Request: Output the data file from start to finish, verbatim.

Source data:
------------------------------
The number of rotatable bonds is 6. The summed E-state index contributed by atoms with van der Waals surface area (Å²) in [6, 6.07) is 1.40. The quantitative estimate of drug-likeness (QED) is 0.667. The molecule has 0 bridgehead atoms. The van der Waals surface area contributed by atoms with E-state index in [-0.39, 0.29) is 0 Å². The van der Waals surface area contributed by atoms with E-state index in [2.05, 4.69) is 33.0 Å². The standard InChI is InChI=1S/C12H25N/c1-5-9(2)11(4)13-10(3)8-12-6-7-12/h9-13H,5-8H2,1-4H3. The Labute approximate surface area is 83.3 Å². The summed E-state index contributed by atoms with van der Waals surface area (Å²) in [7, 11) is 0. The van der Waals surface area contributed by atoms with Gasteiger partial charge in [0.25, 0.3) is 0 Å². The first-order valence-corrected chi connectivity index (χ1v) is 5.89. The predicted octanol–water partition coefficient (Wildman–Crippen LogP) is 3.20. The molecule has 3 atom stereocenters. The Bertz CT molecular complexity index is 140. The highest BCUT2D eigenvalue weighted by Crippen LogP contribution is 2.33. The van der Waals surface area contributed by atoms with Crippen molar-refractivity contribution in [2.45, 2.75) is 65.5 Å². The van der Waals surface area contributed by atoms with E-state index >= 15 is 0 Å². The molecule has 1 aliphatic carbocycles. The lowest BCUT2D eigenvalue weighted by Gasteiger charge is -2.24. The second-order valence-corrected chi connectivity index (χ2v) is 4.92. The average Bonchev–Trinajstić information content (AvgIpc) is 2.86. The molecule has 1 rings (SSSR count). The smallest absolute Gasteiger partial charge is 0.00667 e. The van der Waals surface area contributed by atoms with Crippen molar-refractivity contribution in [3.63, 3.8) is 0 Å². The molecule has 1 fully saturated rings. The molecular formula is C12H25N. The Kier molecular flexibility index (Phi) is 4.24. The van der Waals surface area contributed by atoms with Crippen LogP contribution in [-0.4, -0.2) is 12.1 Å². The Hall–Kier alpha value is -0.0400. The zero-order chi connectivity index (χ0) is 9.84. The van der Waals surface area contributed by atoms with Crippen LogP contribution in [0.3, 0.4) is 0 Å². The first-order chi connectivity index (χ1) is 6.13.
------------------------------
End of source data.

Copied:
The number of rotatable bonds is 6. The summed E-state index contributed by atoms with van der Waals surface area (Å²) in [6, 6.07) is 1.40. The quantitative estimate of drug-likeness (QED) is 0.667. The molecule has 0 bridgehead atoms. The van der Waals surface area contributed by atoms with E-state index in [-0.39, 0.29) is 0 Å². The van der Waals surface area contributed by atoms with E-state index in [2.05, 4.69) is 33.0 Å². The standard InChI is InChI=1S/C12H25N/c1-5-9(2)11(4)13-10(3)8-12-6-7-12/h9-13H,5-8H2,1-4H3. The Labute approximate surface area is 83.3 Å². The summed E-state index contributed by atoms with van der Waals surface area (Å²) in [7, 11) is 0. The van der Waals surface area contributed by atoms with Gasteiger partial charge in [0.25, 0.3) is 0 Å². The first-order valence-corrected chi connectivity index (χ1v) is 5.89. The predicted octanol–water partition coefficient (Wildman–Crippen LogP) is 3.20. The molecule has 3 atom stereocenters. The Bertz CT molecular complexity index is 140. The highest BCUT2D eigenvalue weighted by Crippen LogP contribution is 2.33. The van der Waals surface area contributed by atoms with Crippen molar-refractivity contribution in [2.45, 2.75) is 65.5 Å². The van der Waals surface area contributed by atoms with E-state index >= 15 is 0 Å². The molecule has 1 aliphatic carbocycles. The lowest BCUT2D eigenvalue weighted by Gasteiger charge is -2.24. The second-order valence-corrected chi connectivity index (χ2v) is 4.92. The average Bonchev–Trinajstić information content (AvgIpc) is 2.86. The molecule has 1 rings (SSSR count). The smallest absolute Gasteiger partial charge is 0.00667 e. The van der Waals surface area contributed by atoms with Crippen molar-refractivity contribution in [3.63, 3.8) is 0 Å². The molecule has 1 fully saturated rings. The molecular formula is C12H25N. The Kier molecular flexibility index (Phi) is 4.24. The van der Waals surface area contributed by atoms with Crippen LogP contribution in [-0.4, -0.2) is 12.1 Å². The Hall–Kier alpha value is -0.0400. The zero-order chi connectivity index (χ0) is 9.84. The van der Waals surface area contributed by atoms with Crippen LogP contribution in [0.3, 0.4) is 0 Å². The first-order chi connectivity index (χ1) is 6.13.